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  • The city appears likely to drop the rule that requires homeless people with jobs to pay rent to stay in shelters, Commissioner Seth Diamond of the Department of Homeless Services testified yesterday. In place of the rule, the city would require the working homeless to deposit some of their income into a savings account that they would be allowed to keep. The Bloomberg administration pushed to implement the policy last year, stirring up intense controversy in the media and amongst homeless advocates. Diamond said the rent rule “was never about revenue for the city…it was really about building good behavior.” But, he added, “if we can do that in a better way with savings…we’re happy to do that.” [NYDN]

    [more]

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  • No hotel for Bellevue

    April 16, 2010 12:57PM

    There won’t be any out-of-towners checking into Bellevue anytime soon, according to the Observer, after officials put the kibosh on plans to transform the one-time psychiatric facility at 462 First Avenue between 26th and 28th streets into a hotel and conference center. The homeless shelter currently in place at the Bellevue site has been decried by community advocates as sub-standard, and Representative Carolyn Maloney said that the failure of the hotel plan should not deter other development. “It is unfortunate that the Department of Homeless Services failed to come up with a concrete plan for replacing the men’s shelter, but we should now work together to develop such a plan,” Maloney said. “Right now, the Bellevue building is in terrible shape and we should not continue to house vulnerable populations there.” … [more]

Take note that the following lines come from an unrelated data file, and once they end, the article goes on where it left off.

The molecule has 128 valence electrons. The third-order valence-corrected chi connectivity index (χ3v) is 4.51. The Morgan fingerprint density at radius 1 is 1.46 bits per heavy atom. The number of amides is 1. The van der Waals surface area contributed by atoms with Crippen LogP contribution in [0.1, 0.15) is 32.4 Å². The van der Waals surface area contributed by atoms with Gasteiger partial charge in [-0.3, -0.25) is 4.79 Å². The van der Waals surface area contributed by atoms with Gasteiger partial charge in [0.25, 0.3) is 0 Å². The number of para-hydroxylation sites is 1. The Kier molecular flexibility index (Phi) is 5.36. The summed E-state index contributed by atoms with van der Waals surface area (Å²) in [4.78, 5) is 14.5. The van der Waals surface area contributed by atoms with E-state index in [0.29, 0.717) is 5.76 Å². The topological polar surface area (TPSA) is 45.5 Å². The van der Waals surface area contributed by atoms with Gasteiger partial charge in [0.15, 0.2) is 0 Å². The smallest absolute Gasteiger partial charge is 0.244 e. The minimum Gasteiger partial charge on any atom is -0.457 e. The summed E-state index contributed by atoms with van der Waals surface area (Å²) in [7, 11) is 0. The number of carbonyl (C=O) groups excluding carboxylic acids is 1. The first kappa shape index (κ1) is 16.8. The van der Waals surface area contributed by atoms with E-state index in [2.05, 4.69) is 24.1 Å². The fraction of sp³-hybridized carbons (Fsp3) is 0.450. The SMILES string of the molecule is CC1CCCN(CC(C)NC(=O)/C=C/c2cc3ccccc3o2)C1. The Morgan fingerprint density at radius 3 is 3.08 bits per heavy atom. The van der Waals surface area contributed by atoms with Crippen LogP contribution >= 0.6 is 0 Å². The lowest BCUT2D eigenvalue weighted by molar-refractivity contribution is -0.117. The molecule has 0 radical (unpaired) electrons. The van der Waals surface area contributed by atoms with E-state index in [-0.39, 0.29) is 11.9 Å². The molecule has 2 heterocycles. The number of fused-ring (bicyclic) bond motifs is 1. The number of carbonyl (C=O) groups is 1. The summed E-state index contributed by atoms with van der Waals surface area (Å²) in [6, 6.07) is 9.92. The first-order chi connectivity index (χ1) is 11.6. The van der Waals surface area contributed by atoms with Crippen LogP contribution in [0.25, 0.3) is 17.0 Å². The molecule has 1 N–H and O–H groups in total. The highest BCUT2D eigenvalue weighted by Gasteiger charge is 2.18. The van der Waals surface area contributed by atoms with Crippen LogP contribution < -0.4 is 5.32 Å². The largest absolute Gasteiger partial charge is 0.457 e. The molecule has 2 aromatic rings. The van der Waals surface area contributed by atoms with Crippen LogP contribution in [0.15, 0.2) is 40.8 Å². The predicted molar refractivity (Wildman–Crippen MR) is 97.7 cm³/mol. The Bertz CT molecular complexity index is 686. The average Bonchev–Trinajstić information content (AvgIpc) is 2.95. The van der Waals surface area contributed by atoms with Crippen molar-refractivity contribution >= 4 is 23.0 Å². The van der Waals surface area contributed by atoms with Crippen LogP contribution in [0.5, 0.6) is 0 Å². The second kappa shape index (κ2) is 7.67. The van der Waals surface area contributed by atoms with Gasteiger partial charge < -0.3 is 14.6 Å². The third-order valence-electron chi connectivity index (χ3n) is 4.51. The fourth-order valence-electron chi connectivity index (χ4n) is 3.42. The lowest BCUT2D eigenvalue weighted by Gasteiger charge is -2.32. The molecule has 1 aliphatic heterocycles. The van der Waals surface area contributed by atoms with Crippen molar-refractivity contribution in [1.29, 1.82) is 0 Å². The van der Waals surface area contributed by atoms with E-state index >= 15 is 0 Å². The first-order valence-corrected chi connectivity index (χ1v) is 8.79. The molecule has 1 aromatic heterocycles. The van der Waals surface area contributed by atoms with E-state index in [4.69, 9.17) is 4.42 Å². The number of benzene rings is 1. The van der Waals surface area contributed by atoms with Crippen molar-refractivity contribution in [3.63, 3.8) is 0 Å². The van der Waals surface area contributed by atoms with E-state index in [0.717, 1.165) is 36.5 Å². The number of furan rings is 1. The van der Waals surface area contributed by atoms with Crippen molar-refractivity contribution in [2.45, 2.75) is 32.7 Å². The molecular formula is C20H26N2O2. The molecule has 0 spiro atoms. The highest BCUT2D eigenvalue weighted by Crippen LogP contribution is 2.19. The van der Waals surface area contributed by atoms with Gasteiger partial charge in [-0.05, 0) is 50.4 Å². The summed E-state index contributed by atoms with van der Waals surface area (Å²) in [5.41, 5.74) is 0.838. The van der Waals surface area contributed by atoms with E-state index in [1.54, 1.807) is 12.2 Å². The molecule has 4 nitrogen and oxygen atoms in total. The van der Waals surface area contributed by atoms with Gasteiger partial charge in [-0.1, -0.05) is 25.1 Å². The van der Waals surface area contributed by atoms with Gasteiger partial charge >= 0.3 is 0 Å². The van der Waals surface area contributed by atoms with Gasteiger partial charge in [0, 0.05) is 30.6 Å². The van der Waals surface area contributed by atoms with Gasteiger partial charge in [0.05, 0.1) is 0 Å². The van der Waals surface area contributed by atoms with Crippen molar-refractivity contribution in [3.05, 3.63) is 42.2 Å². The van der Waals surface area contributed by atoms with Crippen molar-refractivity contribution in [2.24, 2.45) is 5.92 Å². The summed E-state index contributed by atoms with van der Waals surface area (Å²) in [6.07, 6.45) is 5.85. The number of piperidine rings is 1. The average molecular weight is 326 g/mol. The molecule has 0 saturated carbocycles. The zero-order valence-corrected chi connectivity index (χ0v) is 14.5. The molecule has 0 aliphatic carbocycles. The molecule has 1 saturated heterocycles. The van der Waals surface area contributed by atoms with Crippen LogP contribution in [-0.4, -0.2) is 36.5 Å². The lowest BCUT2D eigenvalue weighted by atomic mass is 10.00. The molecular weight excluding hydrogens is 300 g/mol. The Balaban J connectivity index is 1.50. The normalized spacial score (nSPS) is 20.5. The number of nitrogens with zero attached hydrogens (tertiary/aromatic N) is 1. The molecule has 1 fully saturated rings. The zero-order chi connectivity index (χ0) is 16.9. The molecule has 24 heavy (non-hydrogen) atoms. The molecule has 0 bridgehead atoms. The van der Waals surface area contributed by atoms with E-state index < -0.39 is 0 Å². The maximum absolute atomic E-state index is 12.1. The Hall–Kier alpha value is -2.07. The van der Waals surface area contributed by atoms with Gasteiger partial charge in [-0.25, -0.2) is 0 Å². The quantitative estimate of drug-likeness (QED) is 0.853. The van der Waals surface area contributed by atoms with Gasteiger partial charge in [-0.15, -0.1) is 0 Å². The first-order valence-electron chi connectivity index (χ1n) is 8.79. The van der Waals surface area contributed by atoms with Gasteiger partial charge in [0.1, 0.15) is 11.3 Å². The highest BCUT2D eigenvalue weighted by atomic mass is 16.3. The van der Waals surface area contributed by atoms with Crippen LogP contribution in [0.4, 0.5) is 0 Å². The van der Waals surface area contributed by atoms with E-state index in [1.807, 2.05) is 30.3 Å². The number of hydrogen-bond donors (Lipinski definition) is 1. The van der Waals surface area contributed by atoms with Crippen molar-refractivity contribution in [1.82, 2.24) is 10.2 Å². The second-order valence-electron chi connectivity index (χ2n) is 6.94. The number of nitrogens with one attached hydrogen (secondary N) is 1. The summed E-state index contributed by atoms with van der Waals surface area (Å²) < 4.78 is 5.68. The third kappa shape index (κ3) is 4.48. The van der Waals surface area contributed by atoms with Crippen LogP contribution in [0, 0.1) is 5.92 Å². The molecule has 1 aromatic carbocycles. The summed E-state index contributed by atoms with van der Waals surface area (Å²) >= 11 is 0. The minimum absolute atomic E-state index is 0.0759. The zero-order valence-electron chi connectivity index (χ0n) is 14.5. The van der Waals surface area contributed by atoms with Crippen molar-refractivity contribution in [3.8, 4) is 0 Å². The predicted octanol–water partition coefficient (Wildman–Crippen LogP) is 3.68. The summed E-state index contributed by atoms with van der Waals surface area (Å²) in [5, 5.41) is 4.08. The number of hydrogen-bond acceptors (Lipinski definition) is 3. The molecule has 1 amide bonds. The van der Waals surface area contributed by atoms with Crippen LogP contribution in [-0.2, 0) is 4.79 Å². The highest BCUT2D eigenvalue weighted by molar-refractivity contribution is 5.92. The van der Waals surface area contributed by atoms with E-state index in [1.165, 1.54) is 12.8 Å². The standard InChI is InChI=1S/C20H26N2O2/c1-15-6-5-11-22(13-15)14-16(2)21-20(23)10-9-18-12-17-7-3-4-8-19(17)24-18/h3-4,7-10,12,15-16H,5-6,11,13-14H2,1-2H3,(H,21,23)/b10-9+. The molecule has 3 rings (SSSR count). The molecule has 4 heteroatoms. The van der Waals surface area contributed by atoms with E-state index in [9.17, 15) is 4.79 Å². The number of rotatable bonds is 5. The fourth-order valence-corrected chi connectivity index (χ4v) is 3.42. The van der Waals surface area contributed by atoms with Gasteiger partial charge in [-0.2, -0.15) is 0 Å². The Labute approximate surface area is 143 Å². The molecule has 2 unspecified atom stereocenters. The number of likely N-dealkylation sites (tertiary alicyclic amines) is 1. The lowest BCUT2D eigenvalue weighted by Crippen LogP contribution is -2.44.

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  • The city wants to crack down on the longtime practice of illegal boarding houses for the formerly homeless, where for years landlords have been charging down-on-their-luck tenants hundreds of dollars a month for a bunk bed in a run-down house. There are dozens of these kinds of illegal boarding houses, according to the city, concentrated in poor neighborhoods in Brooklyn and the Bronx. Many are overcrowded, with as many as 60 people living in a two-family home. Yesterday, the city took a decisive step in putting an end to these operations by ordering the Department of Homeless Services and staff members in non-profit shelters to stop referring homeless people to buildings that have been cited as unsafe in city inspections. Shelters that break the rules will be issued fines.

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  • 237 West 107th Street (source: PropertyShark)

    City housing advocates are riled up over the possibility that the city may facilitate the transformation of an Upper West Side single-room-occupancy hostel owned by a controversial landlord into a homeless hotel, according to the West Side Spirit. The Village Voice exposed the landlord, Mark Hersh, 20 years ago for allegedly threatening residents at another one of his buildings with a baseball bat, an incident that gained him the nickname the “West Side Batman.” And he allegedly squeezed out undocumented workers at yet another building in 2002. With Hersh’s bad reputation, housing advocates are upset that the city is considering placing homeless people in the SRO at 237 West 107th Street, a move that the Department of Homeless Services may make due to crowding concerns. “The city is lining the pockets of these landlords who harass tenants and go through whatever means to get permanent tenants out of the building in order to put in placements from [the Department of Homeless Services],” Marti Weithman, a project director for the Goddard Riverside SRO Law Project, said. Although the placement isn’t yet confirmed, sources told the West Side Spirit that the city is seriously consider the option.